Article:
magic Greetings again from the darkness. One of the most prolific writer/directors since the end of the studio era, Woody Allen cranks out a script and film every year. A few are great, while the others fall somewhere between highly entertaining and watchable. None would be considered a true dud. His latest is a bit fluffy and falls comfortably into the watchable category … with nary a glint of anything more ambitious.

The line of actors maneuvering for a role in Mr. Allen’s films stretches around the proverbial casting couch.  The list of those involved with this one is again quite impressive: Colin Firth, Emma Stone, Marcia Gay Harden, Jacki Weaver, Eileen Atkins, Simon McBurney, Catherine McCormack, and Hamish Linklater. They each perform admirably, yet aren’t enough to elevate a somewhat lackluster script. Ms. Stone and Ms. Atkins are especially enjoyable.

Woody mixes his love of magic with his cynical religious views, and blends those with his too frequent older man/younger woman sub-plot.  The scenes with Firth and Stone are fine, but their onscreen banter would have been better served as Uncle and Niece than awkward rom-com aspirants. Despite this flaw, there remain some excellent lines and moments, plus some staggering shots of the south of France locale. The wardrobe and cars are beautiful … the film is set in 1928.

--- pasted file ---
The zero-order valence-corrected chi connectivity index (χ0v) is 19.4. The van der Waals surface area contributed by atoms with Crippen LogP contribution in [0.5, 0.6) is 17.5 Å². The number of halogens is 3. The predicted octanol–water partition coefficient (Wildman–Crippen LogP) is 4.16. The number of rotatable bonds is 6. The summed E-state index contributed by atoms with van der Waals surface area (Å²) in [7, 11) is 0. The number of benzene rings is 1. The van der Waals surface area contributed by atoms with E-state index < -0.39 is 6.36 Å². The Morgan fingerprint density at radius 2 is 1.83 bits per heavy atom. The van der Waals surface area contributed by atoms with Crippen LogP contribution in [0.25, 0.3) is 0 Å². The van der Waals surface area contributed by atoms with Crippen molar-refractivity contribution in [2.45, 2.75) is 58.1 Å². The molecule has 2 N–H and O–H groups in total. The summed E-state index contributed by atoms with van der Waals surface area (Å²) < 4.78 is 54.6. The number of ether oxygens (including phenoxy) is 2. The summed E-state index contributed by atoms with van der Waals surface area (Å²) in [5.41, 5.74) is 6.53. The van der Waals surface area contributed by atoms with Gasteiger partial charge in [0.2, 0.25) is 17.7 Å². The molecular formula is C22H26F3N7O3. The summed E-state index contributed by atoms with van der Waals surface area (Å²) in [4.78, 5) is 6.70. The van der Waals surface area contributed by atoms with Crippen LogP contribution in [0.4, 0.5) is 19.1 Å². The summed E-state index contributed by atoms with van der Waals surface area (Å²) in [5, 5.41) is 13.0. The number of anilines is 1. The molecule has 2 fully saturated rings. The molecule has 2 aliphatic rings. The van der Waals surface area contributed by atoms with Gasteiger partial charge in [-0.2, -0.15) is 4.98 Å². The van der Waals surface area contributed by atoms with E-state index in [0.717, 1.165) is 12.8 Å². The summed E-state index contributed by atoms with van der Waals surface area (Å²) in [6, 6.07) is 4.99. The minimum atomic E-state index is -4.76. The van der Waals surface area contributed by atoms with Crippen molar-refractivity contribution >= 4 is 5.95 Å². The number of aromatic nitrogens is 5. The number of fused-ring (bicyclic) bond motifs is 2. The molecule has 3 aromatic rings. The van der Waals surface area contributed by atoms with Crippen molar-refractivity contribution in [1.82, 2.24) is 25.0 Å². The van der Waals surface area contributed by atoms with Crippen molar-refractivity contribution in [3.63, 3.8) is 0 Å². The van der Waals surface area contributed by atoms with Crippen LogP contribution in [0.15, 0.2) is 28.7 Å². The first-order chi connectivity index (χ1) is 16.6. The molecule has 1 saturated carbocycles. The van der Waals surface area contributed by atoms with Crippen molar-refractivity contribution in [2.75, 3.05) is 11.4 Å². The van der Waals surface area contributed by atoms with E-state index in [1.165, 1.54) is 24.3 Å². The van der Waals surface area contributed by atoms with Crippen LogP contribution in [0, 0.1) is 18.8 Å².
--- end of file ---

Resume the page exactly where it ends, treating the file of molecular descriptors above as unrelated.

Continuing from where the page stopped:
Screwball comedies are clearly a favorite for Mr. Allen to write, but his directing leans more towards the leisurely pace found in more traditional rom-coms. The mixed genres don’t always fit together, even when stacked with a superior cast. Still, it must be noted, that even at his least brilliant, Mr. Allen delivers films that are pleasant and watchable. As movie lovers, we can live with that as we await his next masterpiece … or at least his next movie in one year.

watch the trailer:

 


PARKLAND (2013)

October 15, 2013

parkland1 Greetings again from the darkness. Fifty years of investigation and research have spawned an endless number of theories about what happened, how it happened, and why it happened, that tragic day in 1963. President John F Kennedy and his lovely wife Jacqueline had captured the hearts of many Americans, and on a trip to Ft Worth and then Dallas, the streets were lined with eager citizens who just wanted to catch a glimpse … hoping some of that Camelot magic would rub off. Instead, a city and a country, went spinning off into feelings of anger and devastation. Rather than show us what we already know, this is a peek at a few individuals impacted in ways you might not have previously thought about.

Vincent Bugliosi made a name for himself as the prosecutor in the Charles Manson Family murder case, and then penning the corresponding book “Helter Skelter” (subsequently made into a movie). Parkland (the name of the Dallas hospital where Kennedy was taken after the shooting) is based on Bugliosi’s book “Four Days in November: The Assassination of President John F. Kennedy”.